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Rescue a Berner !!
A Happy Rescue Story
It will soon be a year since Tucker (Ben) joined our family. As you can see by the picture, he has filled out and looks beautiful. He has continued to improve each month. I don't think he will ever stop being nervous with new situations but he does calm down more quickly now. He goes to the groomer and is a "perfect gentleman", the vet can pet him, ANYONE can pet him at home if he is in his bed and they approach slowly. He does "run away" for a few yards with new people or dogs but then comes to my side and stays there. He really is curious about people now. I can take him anywhere off lead and he "minds" me just fine. His attitude of "wanting to please" is so sweet.
We left him with a teenager for overnight, here at the house, and after a few hours and a walk they were great friends! He and Laver, our Lab, are the best of buddies. It's so fun to watch them play. Tucker seems to be aware of his size and is so very gentle.
Thank you again for giving us the chance to give this wonderful dog a home.
When Ben was first taken into rescue, he was extremely timid and fearful of people. He was very thin and almost looked like a Berner-Irish Setter cross. He had been kept isolated as a livestock guard dog. It is heartwarming to know how he's grown to be a "normal" Berner. The pictures below are from October 2011 before he was rehomed, and from October 2012 in his forever home. Rescue has made a huge difference in his life and this is why the BMDCO participates in this very important activity.
Frequently Asked Questions:
Bernese Mountain Dogs are such beautiful dogs! Why would a Berner need to be rescued? As Bernese Mountain Dogs become more popular, more and more people are drawn to this wonderful breed. Unhappily, many of these people do not understand the challenges of living with a large breed dog until it becomes too much for them to handle. When the reality of owning a 100 pound dog becomes overwhelming many owners recognize that they cannot meet the responsibility. This is when the Bernese Mountain Dog Club of Oregon steps in.
Should I expect any special challenges with a rescued Berner? The short answer is YES. Plan to spend a lot of time helping your new Berner adjust to a new home and family. Some rescue dogs have temperament issues such as shyness that may require extra efforts to overcome. Others may have health problems that require special attention. Our rescue coordinator will work with you to ensure that you understand your dog's special needs. The BMDCO is committed to helping you meet any challenges you may face with your rehomed Berner. Your hard work will be repaid with a wonderful companion.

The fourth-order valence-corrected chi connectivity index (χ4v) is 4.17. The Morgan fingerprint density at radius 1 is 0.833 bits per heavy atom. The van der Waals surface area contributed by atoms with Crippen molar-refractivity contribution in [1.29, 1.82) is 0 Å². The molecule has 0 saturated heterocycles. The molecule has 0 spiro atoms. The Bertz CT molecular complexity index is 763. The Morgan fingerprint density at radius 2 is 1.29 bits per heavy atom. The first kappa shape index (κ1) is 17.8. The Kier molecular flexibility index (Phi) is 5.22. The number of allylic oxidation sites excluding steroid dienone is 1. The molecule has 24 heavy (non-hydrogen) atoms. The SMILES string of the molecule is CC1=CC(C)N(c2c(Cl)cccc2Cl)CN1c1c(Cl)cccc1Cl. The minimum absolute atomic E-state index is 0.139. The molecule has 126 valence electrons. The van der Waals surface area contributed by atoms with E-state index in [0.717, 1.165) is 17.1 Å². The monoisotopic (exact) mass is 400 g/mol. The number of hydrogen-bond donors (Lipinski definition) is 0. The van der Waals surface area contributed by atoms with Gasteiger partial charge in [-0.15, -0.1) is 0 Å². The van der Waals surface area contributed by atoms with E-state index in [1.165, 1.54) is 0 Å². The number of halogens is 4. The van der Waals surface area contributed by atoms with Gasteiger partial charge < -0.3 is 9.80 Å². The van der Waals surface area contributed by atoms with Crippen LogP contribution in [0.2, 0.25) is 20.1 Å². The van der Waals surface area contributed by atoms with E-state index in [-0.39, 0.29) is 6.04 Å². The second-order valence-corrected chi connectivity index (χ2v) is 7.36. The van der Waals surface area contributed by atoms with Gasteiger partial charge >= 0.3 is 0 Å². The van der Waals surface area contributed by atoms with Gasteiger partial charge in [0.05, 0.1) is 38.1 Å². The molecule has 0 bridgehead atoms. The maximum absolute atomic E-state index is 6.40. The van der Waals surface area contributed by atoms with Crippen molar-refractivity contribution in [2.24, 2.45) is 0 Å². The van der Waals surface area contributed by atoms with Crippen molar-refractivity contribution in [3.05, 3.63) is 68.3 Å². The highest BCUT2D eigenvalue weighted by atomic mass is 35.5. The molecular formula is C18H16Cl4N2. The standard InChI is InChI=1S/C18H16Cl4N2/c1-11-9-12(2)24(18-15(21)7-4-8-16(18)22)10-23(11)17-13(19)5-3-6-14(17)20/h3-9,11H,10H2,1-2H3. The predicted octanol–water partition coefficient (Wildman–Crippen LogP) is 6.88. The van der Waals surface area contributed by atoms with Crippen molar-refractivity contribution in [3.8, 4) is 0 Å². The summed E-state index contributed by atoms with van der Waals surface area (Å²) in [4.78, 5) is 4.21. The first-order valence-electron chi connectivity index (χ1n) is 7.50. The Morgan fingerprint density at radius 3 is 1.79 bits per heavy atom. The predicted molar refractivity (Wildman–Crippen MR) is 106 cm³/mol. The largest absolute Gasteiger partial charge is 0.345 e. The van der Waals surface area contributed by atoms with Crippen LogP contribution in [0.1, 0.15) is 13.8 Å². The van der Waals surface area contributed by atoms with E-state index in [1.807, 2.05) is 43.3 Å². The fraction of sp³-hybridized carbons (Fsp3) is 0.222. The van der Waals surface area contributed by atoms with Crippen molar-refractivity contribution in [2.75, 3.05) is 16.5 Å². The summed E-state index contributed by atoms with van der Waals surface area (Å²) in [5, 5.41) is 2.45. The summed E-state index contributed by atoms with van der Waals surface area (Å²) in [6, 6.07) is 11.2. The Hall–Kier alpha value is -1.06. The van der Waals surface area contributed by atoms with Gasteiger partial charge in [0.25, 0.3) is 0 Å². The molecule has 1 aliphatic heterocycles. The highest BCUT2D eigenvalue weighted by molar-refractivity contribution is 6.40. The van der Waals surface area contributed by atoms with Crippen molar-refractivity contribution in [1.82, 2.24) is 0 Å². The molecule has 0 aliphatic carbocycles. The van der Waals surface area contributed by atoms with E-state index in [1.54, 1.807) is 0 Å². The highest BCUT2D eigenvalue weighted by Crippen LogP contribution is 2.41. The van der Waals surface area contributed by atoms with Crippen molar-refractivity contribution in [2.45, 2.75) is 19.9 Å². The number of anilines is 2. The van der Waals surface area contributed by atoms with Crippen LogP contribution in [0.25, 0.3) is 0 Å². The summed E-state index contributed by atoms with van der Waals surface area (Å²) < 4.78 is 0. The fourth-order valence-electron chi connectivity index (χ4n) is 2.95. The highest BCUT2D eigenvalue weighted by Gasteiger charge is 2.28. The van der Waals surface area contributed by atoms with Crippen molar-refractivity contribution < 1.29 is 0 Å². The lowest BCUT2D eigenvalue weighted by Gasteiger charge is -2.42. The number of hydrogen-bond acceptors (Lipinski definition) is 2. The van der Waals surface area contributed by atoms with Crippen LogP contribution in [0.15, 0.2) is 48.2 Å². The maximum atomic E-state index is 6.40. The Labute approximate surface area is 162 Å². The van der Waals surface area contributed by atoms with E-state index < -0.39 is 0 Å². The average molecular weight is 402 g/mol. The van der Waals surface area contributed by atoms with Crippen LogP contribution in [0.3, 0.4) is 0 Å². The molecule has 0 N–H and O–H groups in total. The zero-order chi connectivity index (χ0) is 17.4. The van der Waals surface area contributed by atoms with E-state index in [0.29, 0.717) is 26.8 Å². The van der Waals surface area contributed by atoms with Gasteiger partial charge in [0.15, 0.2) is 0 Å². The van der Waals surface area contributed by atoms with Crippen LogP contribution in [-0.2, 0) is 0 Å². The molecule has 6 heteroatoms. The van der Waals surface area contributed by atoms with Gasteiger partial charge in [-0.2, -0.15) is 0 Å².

How can I qualify as a rescue home? Educate yourself on the breed, proper dog training, housing and care. Join our club to meet Berner familiies. Contact our Rescue Coordinator or any of the Board Members. Fill out our rescue information form to help us with placement.
I am not ready to provide a permanent home for a rescued Bernese Mountain Dog but I would like to help. What can I do? Proving a "forever" home is not for everyone but you can help out in other ways. Assistance is always appreciated for short term foster care, transportation, financial assistance for medical care, placement evaluation, mentoring, training, temperament testing, and education. Contact our rescue coordinator for more information.
Why should I consider providing a home to a rescued Berner? While adopting a rescued Bernese Mountain Dog is not for everyone for those who can step up to the challenge it is a wonderful way to enjoy the breed and help out dogs with special needs.
I've heard that Berners are very loyal to their families. Can an adult Berner adapt to a new home? Berners can do very well in new homes with consistent and loving care. It can take from three months to a year for your rescued Berner to make the change but once the transition is complete you will have a loyal friend and companion for life.
For more information about rescue please read the Bernese Mountain Dog Club of America Info Series on Rescue.
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